There are warm interviews with Tom Brokaw, clearly like Warren Beatty a great admirer of Didion, and with Harrison Ford, who did carpentry work for Dunne and Didion on their Malibu place when an actor more aspiring than successful, and with others. But in the absence of truly searching interviews, that challenge Didion or draw her out on unsuspected or difficult subjects, there is simply a beautiful celebration of this remarkable writer that makes deft use of read passages from her prose (read by others as well as her at different times) and superbly wields stock footage. Suddenly a random scene in black and white of people partying expresses why, at 28, Didion could no longer stand New York. There is an art to this, but it's not the art of the investigative documentarian. Instead come the amusing, attractive trappings, the big sunglasses, the Coca Cola for breakfast, the Corvettes, the cigarettes, putting the manuscripts she's stuck on in the freezer, literally the freezer. Cool. But she deserves better.

One thing that emerges, especially through this family-style documentary of Didion, is how her pieces are enhanced by the glamor of her life. When the Sharon Tate murders occurred she had connections with Nathalie Wood, who called to tell of it, and Roman Polanski, who'd ruined a dress she bought for her wedding the day JFK was assassinated. These personal connections are given apocalyptic, doomy significance, and Didion's tone seems to connect her own life with her conviction that current events are unlike any others in history. But that is what popular sociologists always claim; it gives their work an air of greater significance and builds their readership. Pop sociologists also always declare with absolute certainty the significance of events while they're happening, which can't really be done.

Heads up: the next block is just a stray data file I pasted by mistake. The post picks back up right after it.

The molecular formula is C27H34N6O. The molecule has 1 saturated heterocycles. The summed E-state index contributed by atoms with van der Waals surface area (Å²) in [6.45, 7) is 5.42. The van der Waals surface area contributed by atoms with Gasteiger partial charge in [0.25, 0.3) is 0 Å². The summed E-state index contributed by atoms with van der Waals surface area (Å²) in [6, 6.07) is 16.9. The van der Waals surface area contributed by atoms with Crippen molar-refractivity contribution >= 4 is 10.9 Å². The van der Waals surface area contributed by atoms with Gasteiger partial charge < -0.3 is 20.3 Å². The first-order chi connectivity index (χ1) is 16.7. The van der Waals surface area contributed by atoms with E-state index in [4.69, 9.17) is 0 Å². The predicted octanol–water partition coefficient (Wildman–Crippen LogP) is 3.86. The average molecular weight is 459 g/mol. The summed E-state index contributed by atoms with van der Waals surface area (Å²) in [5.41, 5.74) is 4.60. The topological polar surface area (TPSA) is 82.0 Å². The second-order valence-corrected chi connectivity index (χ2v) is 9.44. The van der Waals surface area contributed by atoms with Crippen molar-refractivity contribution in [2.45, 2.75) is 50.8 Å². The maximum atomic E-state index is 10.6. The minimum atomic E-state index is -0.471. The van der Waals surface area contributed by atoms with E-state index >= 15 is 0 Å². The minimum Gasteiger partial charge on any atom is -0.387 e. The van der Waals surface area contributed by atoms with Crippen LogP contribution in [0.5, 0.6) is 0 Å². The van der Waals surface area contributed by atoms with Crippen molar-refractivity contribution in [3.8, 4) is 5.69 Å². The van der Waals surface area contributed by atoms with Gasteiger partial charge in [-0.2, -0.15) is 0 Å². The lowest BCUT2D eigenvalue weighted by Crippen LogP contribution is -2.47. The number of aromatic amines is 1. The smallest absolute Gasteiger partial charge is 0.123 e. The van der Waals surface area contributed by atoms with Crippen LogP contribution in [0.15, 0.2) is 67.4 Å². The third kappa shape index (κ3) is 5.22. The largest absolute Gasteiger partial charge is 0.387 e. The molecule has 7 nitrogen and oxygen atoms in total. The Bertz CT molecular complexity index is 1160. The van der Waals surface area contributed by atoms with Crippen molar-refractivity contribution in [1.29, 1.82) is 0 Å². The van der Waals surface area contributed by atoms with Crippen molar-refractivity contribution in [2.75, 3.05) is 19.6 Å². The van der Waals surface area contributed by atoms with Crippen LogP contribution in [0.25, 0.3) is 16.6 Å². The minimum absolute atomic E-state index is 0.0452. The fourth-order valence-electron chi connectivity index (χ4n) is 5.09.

Didion has never gone out of style and her current fame goes back to the personal with her recent, searing studies of the sudden death of her husband and her inability to deal with it, The Year of Magical Thinking, made into a one-person play by David Hare that starred Vanessa Redgrave; and the sequel, Blue Nights, about the long death of their adopted daughter, Quintana Roo, in her early thirties. Here is another place where a critical examination is necessary, particularly to show Quintana died of alcoholism, and to probe into how the adoring Dunne and Didion could have allowed this to happen.

Didion's talk about picking out a dress for Linda Kassabian to testify on the Sharon Tate murders at Magnin's and serving her dinner is a triumph of elegantly abandoning all objectivity in nonfiction writing. It's really just random, but she dramatizes it so well it seems somehow important, even as she's declaring it to be "senseless." But this is the beauty of Didion's writing: she can make everything in her life seem hyper-significant. The only trouble is, this would be a great film if it challenged her claims and thus give them credit for their bold absurdity. She may claim false significance for events, and for her writing, but it's still the best writing of its kind the time produced. Too bad she hasn't gotten the truly tough documentary that she deserves. Meanwhile, this still is an atmospheric one - and in it Didion herself, now, talking, with wild gestures that may be from MS (left unmentioned here, like her severe migraines), is the immensely appealing center of it.

Joan Didion: The Center Will Not Hold, 94 mins., debuted at the New York film festival 11 Oct. 2017 and showed at Woodstock and Middleburg; it opened in limited theaters and on Netflix 27 Oct.